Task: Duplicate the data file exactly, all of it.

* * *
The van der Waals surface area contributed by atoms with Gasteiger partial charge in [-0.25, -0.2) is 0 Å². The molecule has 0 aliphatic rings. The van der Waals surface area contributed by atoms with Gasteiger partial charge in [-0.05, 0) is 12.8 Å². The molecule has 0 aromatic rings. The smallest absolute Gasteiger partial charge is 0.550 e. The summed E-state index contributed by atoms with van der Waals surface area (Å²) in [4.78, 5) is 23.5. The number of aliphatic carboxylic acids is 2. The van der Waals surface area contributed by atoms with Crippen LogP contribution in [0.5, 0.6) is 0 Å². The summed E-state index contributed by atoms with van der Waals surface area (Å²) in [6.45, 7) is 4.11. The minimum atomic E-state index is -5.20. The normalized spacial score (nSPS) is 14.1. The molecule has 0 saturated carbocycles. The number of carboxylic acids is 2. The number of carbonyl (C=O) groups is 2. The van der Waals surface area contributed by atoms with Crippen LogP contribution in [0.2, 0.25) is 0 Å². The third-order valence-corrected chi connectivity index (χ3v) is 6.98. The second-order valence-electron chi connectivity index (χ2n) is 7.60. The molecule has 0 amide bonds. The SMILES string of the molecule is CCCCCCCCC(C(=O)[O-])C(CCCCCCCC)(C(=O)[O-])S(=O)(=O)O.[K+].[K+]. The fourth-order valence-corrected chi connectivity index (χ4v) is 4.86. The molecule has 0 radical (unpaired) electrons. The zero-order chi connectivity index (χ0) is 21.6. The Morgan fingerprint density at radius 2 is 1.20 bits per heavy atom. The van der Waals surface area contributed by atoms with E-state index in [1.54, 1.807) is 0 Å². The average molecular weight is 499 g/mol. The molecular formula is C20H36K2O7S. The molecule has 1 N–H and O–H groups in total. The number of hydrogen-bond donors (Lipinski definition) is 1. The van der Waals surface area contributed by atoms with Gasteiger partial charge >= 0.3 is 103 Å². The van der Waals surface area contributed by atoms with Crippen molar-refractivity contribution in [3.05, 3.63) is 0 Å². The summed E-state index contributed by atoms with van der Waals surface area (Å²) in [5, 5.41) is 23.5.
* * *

The van der Waals surface area contributed by atoms with Gasteiger partial charge in [-0.25, -0.2) is 0 Å². The molecule has 0 aliphatic rings. The van der Waals surface area contributed by atoms with Gasteiger partial charge in [-0.05, 0) is 12.8 Å². The molecule has 0 aromatic rings. The smallest absolute Gasteiger partial charge is 0.550 e. The summed E-state index contributed by atoms with van der Waals surface area (Å²) in [4.78, 5) is 23.5. The number of aliphatic carboxylic acids is 2. The van der Waals surface area contributed by atoms with Crippen LogP contribution in [0.5, 0.6) is 0 Å². The summed E-state index contributed by atoms with van der Waals surface area (Å²) in [6.45, 7) is 4.11. The minimum atomic E-state index is -5.20. The normalized spacial score (nSPS) is 14.1. The molecule has 0 saturated carbocycles. The number of carboxylic acids is 2. The number of carbonyl (C=O) groups is 2. The van der Waals surface area contributed by atoms with Crippen LogP contribution in [0.2, 0.25) is 0 Å². The third-order valence-corrected chi connectivity index (χ3v) is 6.98. The second-order valence-electron chi connectivity index (χ2n) is 7.60. The molecule has 0 amide bonds. The SMILES string of the molecule is CCCCCCCCC(C(=O)[O-])C(CCCCCCCC)(C(=O)[O-])S(=O)(=O)O.[K+].[K+]. The fourth-order valence-corrected chi connectivity index (χ4v) is 4.86. The molecule has 0 radical (unpaired) electrons. The zero-order chi connectivity index (χ0) is 21.6. The Morgan fingerprint density at radius 2 is 1.20 bits per heavy atom. The van der Waals surface area contributed by atoms with E-state index in [1.54, 1.807) is 0 Å². The average molecular weight is 499 g/mol. The molecular formula is C20H36K2O7S. The molecule has 1 N–H and O–H groups in total. The number of hydrogen-bond donors (Lipinski definition) is 1. The van der Waals surface area contributed by atoms with Gasteiger partial charge >= 0.3 is 103 Å². The van der Waals surface area contributed by atoms with Crippen molar-refractivity contribution in [3.05, 3.63) is 0 Å². The summed E-state index contributed by atoms with van der Waals surface area (Å²) in [5, 5.41) is 23.5.